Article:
$20m for 'first stage' of waterfront plan

Big questions hang over the future of Dunedin's waterfront development plan after confirmation it will receive $19.9 million from the Provincial Growth Fund.

The announcement was made at the Dunedin Centre this afternoon, at an event attended by Regional Economic Development Minister Shane Jones and Economic Development Minister David Parker.

Architecture Van Brandenburg's proposal for the waterfront development. Image: Animation Research
Architecture Van Brandenburg's proposal for the waterfront development. Image: Animation Research

The Otago Daily Times understands the Dunedin City Council - on behalf of the city's waterfront project partners - had sought a significantly higher sum, understood to be $100 million, but it appears to have been knocked back.

Instead, the $19.9 million announced this afternoon was described as being for the "first stage'' of the waterfront transformation, "which involves constructing the wharf infrastructure and public space'', Mr Jones said in a statement.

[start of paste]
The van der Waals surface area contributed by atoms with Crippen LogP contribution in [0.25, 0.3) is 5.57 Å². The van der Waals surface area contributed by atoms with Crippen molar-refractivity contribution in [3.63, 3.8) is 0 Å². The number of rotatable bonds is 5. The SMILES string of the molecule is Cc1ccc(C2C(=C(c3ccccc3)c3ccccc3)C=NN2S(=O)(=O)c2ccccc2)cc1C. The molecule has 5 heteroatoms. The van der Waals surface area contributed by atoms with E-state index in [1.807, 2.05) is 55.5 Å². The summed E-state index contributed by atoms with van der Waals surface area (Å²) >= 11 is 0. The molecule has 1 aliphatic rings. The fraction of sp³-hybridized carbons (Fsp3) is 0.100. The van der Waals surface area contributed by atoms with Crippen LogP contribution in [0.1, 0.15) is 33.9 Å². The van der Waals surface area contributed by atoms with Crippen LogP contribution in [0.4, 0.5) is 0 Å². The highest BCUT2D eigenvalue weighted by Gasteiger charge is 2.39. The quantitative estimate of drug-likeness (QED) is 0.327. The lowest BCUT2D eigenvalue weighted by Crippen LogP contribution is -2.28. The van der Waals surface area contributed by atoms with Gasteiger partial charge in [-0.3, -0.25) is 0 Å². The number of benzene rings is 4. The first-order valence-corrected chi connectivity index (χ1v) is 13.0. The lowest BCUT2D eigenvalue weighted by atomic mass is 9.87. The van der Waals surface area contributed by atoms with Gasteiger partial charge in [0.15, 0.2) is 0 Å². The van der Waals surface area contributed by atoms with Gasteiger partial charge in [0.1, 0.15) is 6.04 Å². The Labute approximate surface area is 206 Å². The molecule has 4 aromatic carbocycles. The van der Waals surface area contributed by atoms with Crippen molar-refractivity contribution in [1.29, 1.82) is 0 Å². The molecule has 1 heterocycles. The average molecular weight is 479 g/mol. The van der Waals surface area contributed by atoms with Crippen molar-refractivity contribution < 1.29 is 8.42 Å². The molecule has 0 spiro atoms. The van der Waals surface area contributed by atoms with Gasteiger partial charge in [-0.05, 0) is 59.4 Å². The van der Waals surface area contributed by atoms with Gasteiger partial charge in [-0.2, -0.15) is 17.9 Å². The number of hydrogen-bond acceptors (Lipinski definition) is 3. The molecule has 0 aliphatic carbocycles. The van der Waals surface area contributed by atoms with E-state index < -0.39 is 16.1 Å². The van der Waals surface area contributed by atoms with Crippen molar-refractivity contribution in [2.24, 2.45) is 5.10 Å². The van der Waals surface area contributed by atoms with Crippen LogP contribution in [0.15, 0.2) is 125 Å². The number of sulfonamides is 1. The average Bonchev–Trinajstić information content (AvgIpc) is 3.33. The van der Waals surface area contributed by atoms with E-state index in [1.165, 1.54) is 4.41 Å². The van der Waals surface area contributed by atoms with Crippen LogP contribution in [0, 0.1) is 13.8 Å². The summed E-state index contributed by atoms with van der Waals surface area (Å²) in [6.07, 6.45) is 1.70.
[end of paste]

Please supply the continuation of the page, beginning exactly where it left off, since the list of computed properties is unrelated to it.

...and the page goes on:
The allocation was described as an "in-principle investment'' towards the "ambitious'' waterfront project, and one that would complement the DCC's plan to build a $20 million pedestrian and cycling bridge connecting the waterfront to the city.

"It is an ambitious project which will start the transformation of Dunedin's waterfront into an accessible destination for locals and visitors. This will bring people into the area which will encourage economic growth and job creation,'' Mr Jones said.

Architecture Van Brandenburg's 2017 proposal for development of the Steamer Basin area included...
Architecture Van Brandenburg's 2017 proposal for development of the Steamer Basin area included this pedestrian/cycling bridge. Photo: Animation Research

The announcement came more than a year after the council submitted the city's bid for PGF funding for the waterfront.

The cost of groundworks, establishing building platforms and sea wall upgrades needed to prepare the waterfront for development have long been seen as a barrier to private sector investment, making the bid, and the sum awarded, crucial to the wider project.

 

Comments

How much of that will actually go to the "groundworks, establishing building platforms and sea wall upgrades"?.
How much will go into the pockets of the managers, what's the bet they will start screaming for even more money.

I would have thought that the $20m would have been better spent on fixing up cycleways and roundabouts before the powers that be tackle something that looks like an over ripe muscle with a lot of wasted space !!

I seriously doubt that the PGF would even consider existing cycleways and roundabouts in it's criteria for funding applications.